A common plant genus found throughout all elevations in open scrub habitat is Echium. Of around 70 species, 29 are endemic to Macaronesia. Found from sea level to high alpine slopes. In Madeira, E. nervosum favours the lowlands growing to 500m, whilst E. candicans (the pride of Madeira) is a mid to high elevation species growing to 1500m, and withstanding temperatures to -5°C.
These perennial and biennial evergreen shrubs produce large conical inflorescences with flowers in shades of white, pink and blue. The flowers are much visited by, and provide a valuable nectar source for, bees and butterflies.
Another mountainous scrub habitat species is Teucrium betonicum. This island endemic in the Salvia family is seldom seen in the UK. With soft evergreen foliage and spires of pink/purple flowers, large swathes of this plant are easily distinguishable as you hike the islands mountain trails.
Between the altitudes of roughly 400-1330m, and often shrouded in cloud, are the humid and ancient laurel forests or Laurisilva. This remnant habitat, supporting over 150 vascular plants, is home to both familiar and uncommon Madeiran species. The giant Madeiran Cranesbill, Geranium maderense, thrives in large colonies beneath the dense evergreen canopy. Although tolerating temperatures as low as -5°C, G. maderense is not quite as resilient as the similar looking species, G. palmatum (both having large clouds of Fuchsia pink flowers). G. Palmatum can withstand UK temperatures as low as -10°C without any crown damage at all.
A more unusual genus to be found in these forests is Sonchus. Sonchus, sow-thistle or the giant dandelion are biennial or perennial herbs. Some, such as Madeira's S. fruticosus, are large ‘woody’ steamed shrubs. Although hardy to 0°C, when obtained these plants make a stunning summer feature in any sheltered garden seating.
The Laurisilva forests are an ecosystem also to be found on the northern flanks of four of the Canary Islands. Tenerife, La Gomera , La Palma and Gran Canaria all receive sufficient rainfall to support a rich variety of species. La Gomera’s mountains support the largest area of forest with species such as Geranium reuteri carpeting the forest floor in spring.
Another familiar Canarian native is Digitalis canariensis (Isoplexis). Increasing in popularity in the UK, this bird pollinated, orange flowered member of the foxgloves, forms large shrubby stands in open forest and margins. From succulent Aeonium of arid Lanzarote to the Sonchus indicative of La Gomera’s forests, the Canary Islands epitomise the entirety of Macaronesia's ecosystems and plant diversity.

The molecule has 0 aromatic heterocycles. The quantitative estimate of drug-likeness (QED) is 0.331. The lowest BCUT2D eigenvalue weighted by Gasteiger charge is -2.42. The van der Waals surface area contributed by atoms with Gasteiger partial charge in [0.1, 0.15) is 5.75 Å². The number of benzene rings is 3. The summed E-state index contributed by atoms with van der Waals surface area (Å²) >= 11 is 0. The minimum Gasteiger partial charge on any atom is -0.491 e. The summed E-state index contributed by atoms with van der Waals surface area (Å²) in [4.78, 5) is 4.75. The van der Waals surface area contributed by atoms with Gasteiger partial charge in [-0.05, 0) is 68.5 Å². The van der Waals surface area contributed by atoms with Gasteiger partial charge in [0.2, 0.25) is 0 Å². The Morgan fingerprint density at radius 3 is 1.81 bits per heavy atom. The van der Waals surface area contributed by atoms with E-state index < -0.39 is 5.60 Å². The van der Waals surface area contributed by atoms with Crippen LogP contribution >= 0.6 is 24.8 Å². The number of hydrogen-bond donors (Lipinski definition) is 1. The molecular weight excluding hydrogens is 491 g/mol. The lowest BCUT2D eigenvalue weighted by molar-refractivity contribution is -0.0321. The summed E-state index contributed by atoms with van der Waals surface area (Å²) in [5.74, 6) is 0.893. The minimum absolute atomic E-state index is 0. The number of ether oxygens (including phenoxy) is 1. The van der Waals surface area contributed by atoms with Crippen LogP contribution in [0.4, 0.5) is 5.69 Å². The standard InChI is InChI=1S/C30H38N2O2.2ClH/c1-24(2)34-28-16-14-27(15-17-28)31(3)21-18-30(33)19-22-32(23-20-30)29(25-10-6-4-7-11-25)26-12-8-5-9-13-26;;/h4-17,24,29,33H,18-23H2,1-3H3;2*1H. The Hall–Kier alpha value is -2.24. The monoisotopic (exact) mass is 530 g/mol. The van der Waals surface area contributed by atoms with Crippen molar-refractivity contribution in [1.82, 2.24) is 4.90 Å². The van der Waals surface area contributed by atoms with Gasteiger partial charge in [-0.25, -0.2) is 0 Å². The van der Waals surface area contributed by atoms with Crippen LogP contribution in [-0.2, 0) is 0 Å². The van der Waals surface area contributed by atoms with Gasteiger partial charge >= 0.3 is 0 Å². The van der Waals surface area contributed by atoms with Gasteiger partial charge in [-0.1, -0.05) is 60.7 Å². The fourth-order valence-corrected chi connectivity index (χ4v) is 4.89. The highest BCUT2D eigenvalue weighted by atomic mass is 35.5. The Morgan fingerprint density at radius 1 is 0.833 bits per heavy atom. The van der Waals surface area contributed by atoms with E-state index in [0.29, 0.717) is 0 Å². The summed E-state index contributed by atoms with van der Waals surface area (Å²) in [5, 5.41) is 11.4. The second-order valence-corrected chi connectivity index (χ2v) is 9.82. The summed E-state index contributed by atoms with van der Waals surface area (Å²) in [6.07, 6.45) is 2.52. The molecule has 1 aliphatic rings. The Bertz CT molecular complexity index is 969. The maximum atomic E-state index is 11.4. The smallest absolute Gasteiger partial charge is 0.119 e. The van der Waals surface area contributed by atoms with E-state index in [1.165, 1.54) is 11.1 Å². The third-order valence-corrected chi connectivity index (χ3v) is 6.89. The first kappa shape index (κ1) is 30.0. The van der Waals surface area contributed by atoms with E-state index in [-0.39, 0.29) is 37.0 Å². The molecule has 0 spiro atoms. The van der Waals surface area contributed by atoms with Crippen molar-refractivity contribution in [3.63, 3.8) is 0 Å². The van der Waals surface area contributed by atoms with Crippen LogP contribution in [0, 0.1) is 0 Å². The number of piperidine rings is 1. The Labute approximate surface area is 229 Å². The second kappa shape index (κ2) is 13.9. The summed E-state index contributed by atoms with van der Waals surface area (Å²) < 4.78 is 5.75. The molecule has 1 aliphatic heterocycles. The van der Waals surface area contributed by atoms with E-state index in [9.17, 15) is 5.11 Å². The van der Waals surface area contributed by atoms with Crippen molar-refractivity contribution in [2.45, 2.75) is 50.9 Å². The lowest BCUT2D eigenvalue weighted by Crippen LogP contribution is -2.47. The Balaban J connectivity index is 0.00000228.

The two easternmost islands of Lanzarote and Fuerteventura are the driest, receiving little rainfall and have an arid climate. With dramatic bare volcanic landscapes, plant life here has to be tough. Low growing Aeonium and succulent shrubs such as Euphorbia canariensis and Senecio kleinia grow in rocky soils akin to the African steppe. Tenerife, the largest of the Canary islands, is perhaps the most diverse. Boasting Spain's tallest peak at 3718m, Mount Teide national park comprises 168 plant species, 33 of which are endemic to Tenerife. The mountain's lower flanks are cloaked in thick pine woodland, comprising the Canarian endemic Pinus canariensis. Within this zone Echium species can be found, namely, the white flowered E. aculeatum and the larger mauve flowered E. virescens.
As the woods thin at higher elevations, stands of broom (Cytisus racemosus) become common as does the Teide Sticky Broom (Adenocarpus viscosus) The mountain wallflower (Erysimum scoparium) also takes hold here, in spring turning the mountain flanks purple. Conditions here can be very harsh with temperatures dropping below 0°C at night and soaring to 40°C in the day. Towards the summit temperatures often drop way below 0°C and snowfalls are a regular winter occurrence. Withstanding such an environment is Echium wildpretii or mountain bugloss. With towering 7 foot spires of red flowers this plants stands out majestically in the rocky landscape.
These plants, despite their locations, endure some extremely hard conditions. It was with this in mind that our nursery began. Tenerife and the many islands of Macaronesia have a truly stunning plant diversity and we aim to bring a sample of it to the gardens of the UK.